What is a Food Forest?

On Plant Communities and
Food Forests Permaculture concepts in action

By Joshua Burman Thayer

Vicia faba (fava bean) By Susan Tibbon (read more here) Intaglio with pigments Hand-pulled and painted in an edition varee of 50 prints

Plants, like people, thrive in community. As a landscape designer who works with permaculture strategies, I appreciate how nature evolves its plant communities so each member benefits from its associations with the others. That’s valuable knowledge to bring into
the garden.

Permaculture—a term derived from “permanent” and “agriculture”—is a relative newcomer to landscape design. Conceived by horticulture academics David Holmgren and Bill Mollison in 1978, this design process links resources, use, and harvest into a connected whole. Permaculture asks us to consider the numerous harvests and functions we might realize simultaneously from one plot of land. The practice challenges us to shift our ideas away from a farm, orchard, or home garden as a mere place to produce food to an environment where plants, people, and creatures can thrive together.

Permaculture practitioners like to create dense, multilayered gardens or “food forests,” looking toward healthy natural forest environments for clues on how to establish and maintain a healthy plant community. A food forest is surprisingly easy to create at home, but first, let’s visit a hypothetical organic apple orchard to look at how the permaculture approach of “stacking functions” could increase the overall health and productivity of the growing area as we turn it into a
food forest.

Here, the trees are planted in straight lines with nothing but weeds growing between the rows. In a conventional orchard, those weeds would be hit with Roundup (a probable carcinogen). Fortunately, that won’t happen here. Instead, we’ll plant the gaps between rows with secondary crops that can tolerate the shade of the trees, perhaps Asian greens and peas (good nitrogen fixers), daikon radish (breaks up and aerates soil),
and huckleberry.

Looking around, we identify rocky or otherwise marginal fringe areas where a third crop—flowers—could grow. Mexican marigold (Tagetes lucida) is a good choice because it deters both pests and weeds. Add in native flowering plants—like the nitrogen-fixing California redbud (Cercis occidentalis), yarrow (Achillea millefolium), California fuchsia (Epilobium californica), and Margarita BOP (Penstemon heterophyllus)—and we have created a pretty spot where the plants both enrich the soil and attract a biodiverse population of beneficial insects. The bugs assist in pollinating the fruit trees as they flower, thus increasing fruit productivity.

A food forest of your own

Do you have fruit trees growing in your yard? Citrus, apples, pears, or olives, perhaps? These can become the upper story of your home food forest. Lower layers should include nitrogen-fixing plants, pollinator attractors, root crops (which break up and aerate soil), and cover crops. You will want to add swales and mulch for reasons I’ll get to later.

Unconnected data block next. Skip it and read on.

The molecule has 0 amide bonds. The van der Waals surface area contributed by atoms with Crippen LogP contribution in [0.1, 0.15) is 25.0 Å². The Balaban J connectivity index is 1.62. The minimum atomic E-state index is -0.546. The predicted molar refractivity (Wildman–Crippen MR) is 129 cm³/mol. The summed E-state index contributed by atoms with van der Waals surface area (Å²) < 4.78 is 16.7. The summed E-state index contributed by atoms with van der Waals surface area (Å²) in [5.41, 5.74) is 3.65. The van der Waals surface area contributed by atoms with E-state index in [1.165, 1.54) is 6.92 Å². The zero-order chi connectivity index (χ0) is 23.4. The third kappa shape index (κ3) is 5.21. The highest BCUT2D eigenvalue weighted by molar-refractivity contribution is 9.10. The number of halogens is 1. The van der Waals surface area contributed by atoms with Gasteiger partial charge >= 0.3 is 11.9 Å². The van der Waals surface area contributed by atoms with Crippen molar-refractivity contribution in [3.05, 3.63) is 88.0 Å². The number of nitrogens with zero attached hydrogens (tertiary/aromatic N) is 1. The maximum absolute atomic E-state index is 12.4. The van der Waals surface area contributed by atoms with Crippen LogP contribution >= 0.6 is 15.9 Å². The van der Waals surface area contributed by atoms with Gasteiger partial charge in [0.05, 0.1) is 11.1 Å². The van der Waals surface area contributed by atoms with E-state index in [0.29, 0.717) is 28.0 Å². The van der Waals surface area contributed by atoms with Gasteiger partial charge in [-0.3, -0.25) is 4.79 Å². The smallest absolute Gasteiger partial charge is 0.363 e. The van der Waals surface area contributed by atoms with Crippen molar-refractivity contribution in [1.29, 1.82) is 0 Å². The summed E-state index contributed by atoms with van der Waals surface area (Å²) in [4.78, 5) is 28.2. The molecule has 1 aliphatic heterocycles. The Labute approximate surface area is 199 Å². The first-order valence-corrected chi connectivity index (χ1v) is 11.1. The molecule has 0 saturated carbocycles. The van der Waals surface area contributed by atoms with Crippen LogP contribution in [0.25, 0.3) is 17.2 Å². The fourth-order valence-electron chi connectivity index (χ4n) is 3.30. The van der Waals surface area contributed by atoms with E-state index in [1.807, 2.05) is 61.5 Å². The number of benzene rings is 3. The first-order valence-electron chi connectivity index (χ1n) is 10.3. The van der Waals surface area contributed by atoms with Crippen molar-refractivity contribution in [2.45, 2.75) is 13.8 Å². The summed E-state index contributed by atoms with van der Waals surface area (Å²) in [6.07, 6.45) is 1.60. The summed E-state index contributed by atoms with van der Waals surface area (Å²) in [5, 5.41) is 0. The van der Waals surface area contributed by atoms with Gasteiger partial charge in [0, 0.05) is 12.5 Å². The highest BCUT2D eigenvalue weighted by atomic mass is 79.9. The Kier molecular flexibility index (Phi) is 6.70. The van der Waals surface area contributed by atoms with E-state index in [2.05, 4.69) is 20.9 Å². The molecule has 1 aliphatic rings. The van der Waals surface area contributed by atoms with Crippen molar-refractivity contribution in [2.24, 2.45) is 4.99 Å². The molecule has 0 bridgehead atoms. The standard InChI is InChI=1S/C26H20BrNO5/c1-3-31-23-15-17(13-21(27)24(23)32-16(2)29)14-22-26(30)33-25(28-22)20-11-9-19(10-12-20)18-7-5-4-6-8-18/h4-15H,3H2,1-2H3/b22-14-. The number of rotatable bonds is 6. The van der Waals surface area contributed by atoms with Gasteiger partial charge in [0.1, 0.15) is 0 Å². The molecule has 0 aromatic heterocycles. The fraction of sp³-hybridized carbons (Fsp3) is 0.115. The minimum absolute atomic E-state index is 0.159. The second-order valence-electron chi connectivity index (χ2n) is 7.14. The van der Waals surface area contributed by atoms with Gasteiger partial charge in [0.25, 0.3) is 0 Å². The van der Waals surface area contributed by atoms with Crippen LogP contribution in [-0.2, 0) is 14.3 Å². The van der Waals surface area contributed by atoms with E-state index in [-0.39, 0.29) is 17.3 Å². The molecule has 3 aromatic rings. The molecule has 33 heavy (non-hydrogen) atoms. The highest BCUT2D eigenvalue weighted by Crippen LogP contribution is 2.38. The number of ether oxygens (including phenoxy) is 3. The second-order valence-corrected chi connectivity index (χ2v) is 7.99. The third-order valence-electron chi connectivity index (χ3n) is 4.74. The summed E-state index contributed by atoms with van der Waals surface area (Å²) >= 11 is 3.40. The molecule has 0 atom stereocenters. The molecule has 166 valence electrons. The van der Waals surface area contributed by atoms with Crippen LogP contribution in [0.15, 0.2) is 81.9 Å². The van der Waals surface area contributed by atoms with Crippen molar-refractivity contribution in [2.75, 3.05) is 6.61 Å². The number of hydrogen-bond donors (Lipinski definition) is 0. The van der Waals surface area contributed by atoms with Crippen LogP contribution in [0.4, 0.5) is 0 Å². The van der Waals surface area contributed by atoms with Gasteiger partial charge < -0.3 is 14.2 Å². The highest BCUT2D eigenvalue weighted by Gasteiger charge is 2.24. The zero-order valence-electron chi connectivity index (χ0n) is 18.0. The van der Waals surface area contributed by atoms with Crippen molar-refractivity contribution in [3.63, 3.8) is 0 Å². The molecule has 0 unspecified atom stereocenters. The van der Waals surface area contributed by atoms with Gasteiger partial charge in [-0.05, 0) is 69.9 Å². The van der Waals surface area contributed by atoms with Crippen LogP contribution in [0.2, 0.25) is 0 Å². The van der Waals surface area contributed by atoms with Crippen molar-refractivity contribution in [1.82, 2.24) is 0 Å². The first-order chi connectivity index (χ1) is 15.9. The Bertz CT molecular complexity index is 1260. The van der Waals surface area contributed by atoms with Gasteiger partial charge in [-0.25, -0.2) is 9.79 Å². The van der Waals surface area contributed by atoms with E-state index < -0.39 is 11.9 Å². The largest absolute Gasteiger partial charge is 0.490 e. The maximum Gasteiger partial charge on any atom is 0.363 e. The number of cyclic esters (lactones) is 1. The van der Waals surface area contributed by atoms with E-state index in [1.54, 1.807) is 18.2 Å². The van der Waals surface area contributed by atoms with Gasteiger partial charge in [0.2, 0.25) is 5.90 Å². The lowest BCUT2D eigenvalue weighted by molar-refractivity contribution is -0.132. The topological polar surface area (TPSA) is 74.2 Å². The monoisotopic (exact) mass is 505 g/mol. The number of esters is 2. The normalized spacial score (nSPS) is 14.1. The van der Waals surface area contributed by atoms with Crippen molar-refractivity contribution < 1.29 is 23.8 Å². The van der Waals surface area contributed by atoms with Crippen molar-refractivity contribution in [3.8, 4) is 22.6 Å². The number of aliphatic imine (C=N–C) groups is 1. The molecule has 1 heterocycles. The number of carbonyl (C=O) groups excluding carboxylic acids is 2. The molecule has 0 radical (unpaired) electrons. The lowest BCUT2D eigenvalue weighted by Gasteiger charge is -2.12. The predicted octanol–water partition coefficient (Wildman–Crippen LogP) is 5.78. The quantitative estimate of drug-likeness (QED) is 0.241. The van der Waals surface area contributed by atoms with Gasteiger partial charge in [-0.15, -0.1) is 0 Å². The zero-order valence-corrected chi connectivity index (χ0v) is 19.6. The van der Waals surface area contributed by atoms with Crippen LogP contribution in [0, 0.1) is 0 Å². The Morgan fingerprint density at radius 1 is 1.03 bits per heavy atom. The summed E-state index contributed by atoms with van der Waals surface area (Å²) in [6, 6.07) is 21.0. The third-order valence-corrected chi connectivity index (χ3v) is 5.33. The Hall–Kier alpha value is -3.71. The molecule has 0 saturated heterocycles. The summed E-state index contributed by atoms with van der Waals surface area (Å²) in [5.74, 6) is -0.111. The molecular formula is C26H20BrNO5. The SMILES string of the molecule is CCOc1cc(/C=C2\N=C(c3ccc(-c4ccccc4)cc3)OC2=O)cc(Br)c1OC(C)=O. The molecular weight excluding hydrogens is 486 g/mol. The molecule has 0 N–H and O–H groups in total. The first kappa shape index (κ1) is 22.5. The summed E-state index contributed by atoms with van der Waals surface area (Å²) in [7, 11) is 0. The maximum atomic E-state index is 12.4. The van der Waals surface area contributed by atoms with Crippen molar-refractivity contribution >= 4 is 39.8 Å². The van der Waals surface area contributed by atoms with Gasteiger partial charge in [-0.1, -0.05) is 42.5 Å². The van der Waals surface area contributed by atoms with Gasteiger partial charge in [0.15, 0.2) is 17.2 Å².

Nitrogen fixers

Plants need nitrogen for healthy growth. Whereas many plants take nitrogen from the soil, others (known as nitrogen-fixing plants) take it from the air and pump it into the soil. Planting nitrogen-fixing plants like native redbud or lupine (Lupinus albifrons) or exotic edibles like carob (Ceratonia siliqua) or tamarind (Tamarindus indica) next to your production trees is a good strategy. All legumes are nitrogen fixers.

Pollinator support

Whether you want to grow tomatoes or almonds, the crop’s flowers must be pollinated before the plants can produce their edible bounty. Creating nearby habitat for beneficial insects will attract pollinators. I like to think of these insectaries as farmworker apartment complexes: The shorter the commute to work, the more efficiently the insect helpers can practice their Integrated Pest Management services. Pollinator plants like Mexican marigold as well as natives like California fuchsia and yarrow will serve dual duty in repelling unwanted pest insects.

Ground cover

Organic farmers spend heavily to develop the health of their soils, all the while repeating the adage, “Grow the soil and the soil will grow the plants.” An important part of growing the soil is planting cover crops, and diversifying the plants in those cover crops will help create a more resilient system. Underneath my production trees, I like to broadcast a winter cover crop of fava, sweet pea, and clover in November or December. My summer cover crop, seeded in April or May, might include clover, vetch, and cowpeas.

Swales and mulch

In addition to planting the layers of your food forest, adding shape and texture on the ground level has many benefits. All successful organic farmers add mulch to grow their soils. A layer of straw or wood chips piled three to four inches deep on the ground will reduce weeds and retain moisture as it slowly decays to become a nutrient source for the plants and soil. Swales, a way to capture rainwater (and graywater), are mounds and depressions shaped into the ground. Excavated soil piled on the downhill side of the swale becomes a planting mound for your new fruit trees. Look for more on mulch and swales in a future article.

As we enjoy this season’s bounty, it’s a good time to look ahead and consider how the concepts of permaculture can repattern our minds as we discover new ways to live and interact with our environment. ♦

Joshua Burman Thayer is a permaculture designer and educator uniting ecology with aesthetics to create beautiful, productive natural systems that foster healthy ecosystems and bountiful community-scale production of organic food. He has written for Mother Earth News and Edible Silicon Valley. He writes a monthly “Gardener’s Notebook” for the Edible East Bay newsletter. Find Josh and his work at nativesungardens.com, and follow him on Twitter at @nativesungarden.